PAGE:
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World’s First -70C Walk-In Chamber Launched

World-famous polar explorer helps launch new cold storage solution

Rachel Muenz

-70 Polar50 ChamberThe Polar50 walk-in chamber at Source BioScience's facility in Rochdale, UK.Photo courtesy of Source BioScience

Researchers hoping to replicate Antarctic temperatures for their facility’s cold storage needs are in luck. Today (Feb. 3), Source BioScience, an international laboratory services and products business, launched the Polar 50, the world’s first -70°C walk-in chamber. 

World-famous polar explorer Sir Ranulph Fiennes, familiar with -70°C temperatures as the first person to cross Antarctica by foot, among other achievements, spoke at the Polar 50’s launch. 

Source BioScience CEO Dr Nick Ash, Mayoress Coun Cecile Biant, legendary explorer Sir Ranulph Fiennes, and Mayor Coun Surinder BiantSource BioScience CEO Dr Nick Ash, Mayoress Coun Cecile Biant, legendary explorer Sir Ranulph Fiennes, and Mayor Coun Surinder Biant.Photo courtesy of Source BioScience“With his unparalleled experience of the coldest places on Earth, who better to appreciate the impact that our -70°C walk-in chamber could have on research groups involved with polar studies,” Source BioScience CEO Dr. Nick Ash said of Fiennes in a press release. 

Installed at the company’s facility in Rochdale, UK, the chamber is also the first in Source BioScience’s new Polar Series and is aimed towards both industrial and research settings. The storage solution features a high-efficiency insulated enclosure, with an internal volume of 50m3, and is supported with 100 percent operational redundancy on key components. It’s also been designed for easy installation in any manufacturing or storage facility.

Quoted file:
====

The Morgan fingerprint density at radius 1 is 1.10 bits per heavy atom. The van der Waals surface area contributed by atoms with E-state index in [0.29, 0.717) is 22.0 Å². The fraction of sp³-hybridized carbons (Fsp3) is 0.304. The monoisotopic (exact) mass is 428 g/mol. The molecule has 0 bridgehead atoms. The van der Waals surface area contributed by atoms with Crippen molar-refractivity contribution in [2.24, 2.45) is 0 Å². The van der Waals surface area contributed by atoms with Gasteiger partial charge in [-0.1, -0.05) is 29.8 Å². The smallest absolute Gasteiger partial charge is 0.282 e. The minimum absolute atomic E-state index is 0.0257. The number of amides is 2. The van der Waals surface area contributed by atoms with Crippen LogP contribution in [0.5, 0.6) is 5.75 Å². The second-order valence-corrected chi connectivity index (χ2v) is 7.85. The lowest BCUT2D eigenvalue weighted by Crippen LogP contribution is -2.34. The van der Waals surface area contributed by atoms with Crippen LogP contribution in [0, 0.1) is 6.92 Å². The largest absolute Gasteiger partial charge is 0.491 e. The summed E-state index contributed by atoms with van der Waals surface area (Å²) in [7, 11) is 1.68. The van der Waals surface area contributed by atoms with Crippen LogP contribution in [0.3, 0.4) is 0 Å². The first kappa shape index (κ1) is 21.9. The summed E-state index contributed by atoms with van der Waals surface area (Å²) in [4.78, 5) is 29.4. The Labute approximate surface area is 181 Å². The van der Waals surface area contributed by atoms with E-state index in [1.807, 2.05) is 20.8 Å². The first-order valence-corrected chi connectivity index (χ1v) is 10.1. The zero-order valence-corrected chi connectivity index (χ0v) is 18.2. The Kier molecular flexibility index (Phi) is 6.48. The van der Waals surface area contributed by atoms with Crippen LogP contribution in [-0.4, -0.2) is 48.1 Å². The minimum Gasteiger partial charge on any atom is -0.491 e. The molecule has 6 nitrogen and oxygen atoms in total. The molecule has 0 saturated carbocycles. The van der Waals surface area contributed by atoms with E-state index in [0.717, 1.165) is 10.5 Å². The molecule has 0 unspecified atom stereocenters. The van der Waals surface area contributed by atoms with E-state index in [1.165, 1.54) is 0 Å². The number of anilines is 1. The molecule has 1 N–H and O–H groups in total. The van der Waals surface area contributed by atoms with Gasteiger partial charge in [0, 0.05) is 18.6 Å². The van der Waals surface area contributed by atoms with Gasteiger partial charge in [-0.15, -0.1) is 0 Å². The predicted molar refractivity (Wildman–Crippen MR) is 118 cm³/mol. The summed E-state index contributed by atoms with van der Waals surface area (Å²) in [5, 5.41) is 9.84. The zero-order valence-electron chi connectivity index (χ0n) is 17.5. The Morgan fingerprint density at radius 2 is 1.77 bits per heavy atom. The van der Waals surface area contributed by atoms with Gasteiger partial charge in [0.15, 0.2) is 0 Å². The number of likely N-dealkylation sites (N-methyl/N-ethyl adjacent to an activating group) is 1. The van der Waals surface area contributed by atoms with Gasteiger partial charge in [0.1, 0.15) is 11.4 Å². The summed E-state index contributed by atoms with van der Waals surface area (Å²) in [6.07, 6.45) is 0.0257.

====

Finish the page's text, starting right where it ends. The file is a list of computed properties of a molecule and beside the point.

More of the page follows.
Though developing a walk-in chamber that can consistently operate at -70°C was a challenge, Keith Parkes, manufacturing director at Source BioScience, said the team is pleased with the results. 

“Engineering equipment which will operate within and maintain a large storage void at -70°C has been a challenging process, requiring close coordination between the groups involved in bringing this to fruition,” Parkes said. “Various operational elements have been built to maintain the low temperature conditions, interface with the key components, and fit within our storage facility.” 

Whilst the project has been extremely challenging, as a team we have delivered a unique engineering solution which will meet the needs of our customers looking to store products at ultra-low temperatures.”